the phone.

Gosh, golly, gee, goose bumps!!!!!

But this is the point, if not sooner, at which
I began to have doubts. Not about whether the two had even contacted Rodriguez,
because that was indisputable. No, I had doubts about the way they said they
had tracked Rodriguez down – about the supposed detective work, about all the
crime-story elements that the film presents in such a compelling way; about the
glorification of these two fans who purport to have done something amazing in
order to look behind the myth, in order to help their idol to his deserved
fame. One aspect in particular made me wonder: Every record contains
information about the authors of the songs and about the producers in the
studio. And even the most obscure records are listed in telephone book-like
directories with every label number, which applies both to the original
releases and to re-releases, even when the labels switch. How was it possible
that a record store owner and an investigative journalist of all people, even
if they worked in restrictive South Africa, shouldn’t have been able to take
the simplest path in such a case? To consult catalogues or simply search directly
for the producers listed on the record covers? Mind you: The process of liberalisation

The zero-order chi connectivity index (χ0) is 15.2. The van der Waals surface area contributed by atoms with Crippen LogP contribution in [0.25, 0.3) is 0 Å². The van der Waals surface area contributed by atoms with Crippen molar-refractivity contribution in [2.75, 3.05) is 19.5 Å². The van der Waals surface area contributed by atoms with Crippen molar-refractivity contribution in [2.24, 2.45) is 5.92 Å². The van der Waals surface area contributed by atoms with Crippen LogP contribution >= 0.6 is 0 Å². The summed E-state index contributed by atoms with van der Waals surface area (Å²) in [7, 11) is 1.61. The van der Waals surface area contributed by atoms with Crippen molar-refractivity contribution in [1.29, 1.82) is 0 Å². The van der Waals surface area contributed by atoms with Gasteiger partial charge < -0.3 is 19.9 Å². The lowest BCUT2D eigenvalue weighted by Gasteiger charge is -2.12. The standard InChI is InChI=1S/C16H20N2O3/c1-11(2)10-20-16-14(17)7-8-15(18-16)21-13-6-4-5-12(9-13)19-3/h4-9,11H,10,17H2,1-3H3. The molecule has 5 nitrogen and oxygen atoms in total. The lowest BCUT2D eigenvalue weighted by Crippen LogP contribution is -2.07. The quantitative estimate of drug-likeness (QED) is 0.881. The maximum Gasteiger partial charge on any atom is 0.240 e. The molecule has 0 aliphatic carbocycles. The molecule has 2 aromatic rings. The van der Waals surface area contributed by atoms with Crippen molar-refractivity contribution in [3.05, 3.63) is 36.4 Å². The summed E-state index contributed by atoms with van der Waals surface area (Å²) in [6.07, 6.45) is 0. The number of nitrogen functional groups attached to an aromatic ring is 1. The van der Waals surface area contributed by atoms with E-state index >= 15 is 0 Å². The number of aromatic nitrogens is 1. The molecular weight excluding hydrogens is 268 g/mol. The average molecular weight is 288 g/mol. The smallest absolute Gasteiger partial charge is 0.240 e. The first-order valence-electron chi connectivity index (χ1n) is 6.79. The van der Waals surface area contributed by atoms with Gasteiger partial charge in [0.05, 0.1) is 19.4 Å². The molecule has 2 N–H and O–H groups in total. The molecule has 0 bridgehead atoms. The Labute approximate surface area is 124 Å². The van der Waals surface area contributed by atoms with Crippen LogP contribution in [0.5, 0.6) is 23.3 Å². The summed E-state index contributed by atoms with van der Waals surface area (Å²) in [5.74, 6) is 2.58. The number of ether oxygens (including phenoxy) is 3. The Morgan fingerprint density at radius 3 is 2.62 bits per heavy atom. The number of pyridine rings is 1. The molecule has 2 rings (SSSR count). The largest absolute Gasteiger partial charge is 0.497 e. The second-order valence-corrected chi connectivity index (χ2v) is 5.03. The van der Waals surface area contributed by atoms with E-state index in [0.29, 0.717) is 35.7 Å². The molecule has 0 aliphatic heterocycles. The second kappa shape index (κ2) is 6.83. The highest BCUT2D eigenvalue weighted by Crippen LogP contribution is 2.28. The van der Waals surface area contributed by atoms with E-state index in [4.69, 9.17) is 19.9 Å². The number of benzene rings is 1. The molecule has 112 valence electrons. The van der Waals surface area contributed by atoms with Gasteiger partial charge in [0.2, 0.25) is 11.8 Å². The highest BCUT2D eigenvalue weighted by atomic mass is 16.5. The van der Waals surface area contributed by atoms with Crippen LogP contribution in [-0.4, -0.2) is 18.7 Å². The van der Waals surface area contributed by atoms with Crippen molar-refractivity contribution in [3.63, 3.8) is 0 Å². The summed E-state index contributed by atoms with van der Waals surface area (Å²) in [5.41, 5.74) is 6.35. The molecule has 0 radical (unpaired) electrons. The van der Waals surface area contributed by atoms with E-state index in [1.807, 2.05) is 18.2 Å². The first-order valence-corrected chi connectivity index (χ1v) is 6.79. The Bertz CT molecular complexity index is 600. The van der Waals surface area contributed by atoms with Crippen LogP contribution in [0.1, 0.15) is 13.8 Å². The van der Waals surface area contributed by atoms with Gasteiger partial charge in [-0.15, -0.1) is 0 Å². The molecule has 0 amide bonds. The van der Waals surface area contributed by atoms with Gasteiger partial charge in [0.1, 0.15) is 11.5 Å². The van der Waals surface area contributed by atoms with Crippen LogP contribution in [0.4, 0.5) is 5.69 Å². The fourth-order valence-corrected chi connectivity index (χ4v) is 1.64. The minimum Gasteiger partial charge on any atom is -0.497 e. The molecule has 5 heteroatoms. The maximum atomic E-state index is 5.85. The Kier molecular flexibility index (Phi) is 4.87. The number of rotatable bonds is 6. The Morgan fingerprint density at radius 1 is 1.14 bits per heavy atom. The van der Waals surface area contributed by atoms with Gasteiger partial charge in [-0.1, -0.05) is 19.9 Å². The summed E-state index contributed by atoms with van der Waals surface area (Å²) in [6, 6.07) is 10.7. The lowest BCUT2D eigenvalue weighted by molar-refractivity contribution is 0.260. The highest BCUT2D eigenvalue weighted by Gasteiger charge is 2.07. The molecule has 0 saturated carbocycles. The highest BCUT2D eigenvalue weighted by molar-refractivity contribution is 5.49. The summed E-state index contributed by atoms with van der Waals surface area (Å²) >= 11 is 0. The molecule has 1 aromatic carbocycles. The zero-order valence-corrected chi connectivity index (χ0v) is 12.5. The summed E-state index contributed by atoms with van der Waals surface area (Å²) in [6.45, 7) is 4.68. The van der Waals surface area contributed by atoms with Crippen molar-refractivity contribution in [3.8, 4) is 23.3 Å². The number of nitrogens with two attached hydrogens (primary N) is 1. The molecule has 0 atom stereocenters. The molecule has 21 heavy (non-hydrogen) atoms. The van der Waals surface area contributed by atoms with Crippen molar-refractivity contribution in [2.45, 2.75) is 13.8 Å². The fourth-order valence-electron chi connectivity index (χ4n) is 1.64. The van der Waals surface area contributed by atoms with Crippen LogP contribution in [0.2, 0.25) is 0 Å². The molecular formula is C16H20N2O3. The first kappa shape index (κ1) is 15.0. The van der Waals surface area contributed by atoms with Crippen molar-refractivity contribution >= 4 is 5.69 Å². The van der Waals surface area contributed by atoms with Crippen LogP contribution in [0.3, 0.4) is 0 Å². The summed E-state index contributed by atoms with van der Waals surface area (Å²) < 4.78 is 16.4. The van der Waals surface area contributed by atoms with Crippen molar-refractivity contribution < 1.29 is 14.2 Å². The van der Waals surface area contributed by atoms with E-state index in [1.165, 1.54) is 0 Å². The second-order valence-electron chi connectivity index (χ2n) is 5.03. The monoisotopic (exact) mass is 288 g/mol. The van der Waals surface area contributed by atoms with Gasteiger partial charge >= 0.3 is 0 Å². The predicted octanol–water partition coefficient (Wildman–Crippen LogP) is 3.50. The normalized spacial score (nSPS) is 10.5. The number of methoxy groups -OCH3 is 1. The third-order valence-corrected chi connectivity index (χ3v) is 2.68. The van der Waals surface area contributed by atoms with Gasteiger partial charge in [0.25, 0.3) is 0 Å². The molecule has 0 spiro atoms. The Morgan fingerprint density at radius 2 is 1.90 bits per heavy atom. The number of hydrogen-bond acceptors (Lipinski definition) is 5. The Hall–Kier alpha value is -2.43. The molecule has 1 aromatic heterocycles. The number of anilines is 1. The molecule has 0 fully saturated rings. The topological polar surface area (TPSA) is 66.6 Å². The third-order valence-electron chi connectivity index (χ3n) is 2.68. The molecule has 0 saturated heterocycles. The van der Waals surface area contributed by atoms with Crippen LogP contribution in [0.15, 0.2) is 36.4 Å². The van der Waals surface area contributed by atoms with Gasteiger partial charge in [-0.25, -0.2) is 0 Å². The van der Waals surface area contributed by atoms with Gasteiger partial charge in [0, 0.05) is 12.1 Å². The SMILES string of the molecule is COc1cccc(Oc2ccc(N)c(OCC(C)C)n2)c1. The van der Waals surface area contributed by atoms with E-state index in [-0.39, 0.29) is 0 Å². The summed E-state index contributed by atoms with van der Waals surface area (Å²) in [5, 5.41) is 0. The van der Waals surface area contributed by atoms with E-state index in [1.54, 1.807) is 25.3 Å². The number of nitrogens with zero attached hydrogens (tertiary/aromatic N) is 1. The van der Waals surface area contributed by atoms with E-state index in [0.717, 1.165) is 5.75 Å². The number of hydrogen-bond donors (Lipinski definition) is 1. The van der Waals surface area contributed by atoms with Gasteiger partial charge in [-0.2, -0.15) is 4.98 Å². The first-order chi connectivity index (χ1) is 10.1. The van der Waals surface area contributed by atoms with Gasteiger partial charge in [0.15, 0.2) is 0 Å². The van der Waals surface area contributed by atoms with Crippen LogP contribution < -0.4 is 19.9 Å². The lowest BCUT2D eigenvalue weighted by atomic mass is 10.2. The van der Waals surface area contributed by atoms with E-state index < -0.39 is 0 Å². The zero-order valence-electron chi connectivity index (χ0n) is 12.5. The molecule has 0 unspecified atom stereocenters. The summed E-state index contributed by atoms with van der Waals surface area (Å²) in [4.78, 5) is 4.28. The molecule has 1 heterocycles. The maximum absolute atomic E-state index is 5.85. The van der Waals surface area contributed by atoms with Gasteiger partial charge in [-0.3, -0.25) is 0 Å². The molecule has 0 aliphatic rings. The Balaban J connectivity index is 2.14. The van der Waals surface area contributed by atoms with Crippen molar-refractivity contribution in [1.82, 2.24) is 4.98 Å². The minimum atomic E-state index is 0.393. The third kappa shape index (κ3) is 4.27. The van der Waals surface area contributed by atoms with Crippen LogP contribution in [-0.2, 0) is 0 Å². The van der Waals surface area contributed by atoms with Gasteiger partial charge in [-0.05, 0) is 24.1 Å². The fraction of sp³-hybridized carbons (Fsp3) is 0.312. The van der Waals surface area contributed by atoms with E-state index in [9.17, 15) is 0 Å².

and the transition from apartheid to legal equality for blacks in South Africa
had already begun in the late 1980s, with Nelson Mandela elected president in
1994. Therefore, the country was no longer isolated during the search for “Sugar
Man”. And in the meantime, the internet had also been born and was available!
Plus: At least one of Rodriguez’ producers was a known entity.

We are talking about Dennis Coffey, a session guitarist of those Funk Brothers who worked for the famous soul label Motown. It was Coffey and his partner Mike Theodore who produced the first Rodriguez album, Cold Fact, in the heart of America’s music industry! They had discovered the artist in his native Detroit, and, looking at the issue today, it seems like a bad joke that the two South African master researchers, after a long and arduous search, finally, well, tracked Rodriguez down exactly there: in his hometown Detroit!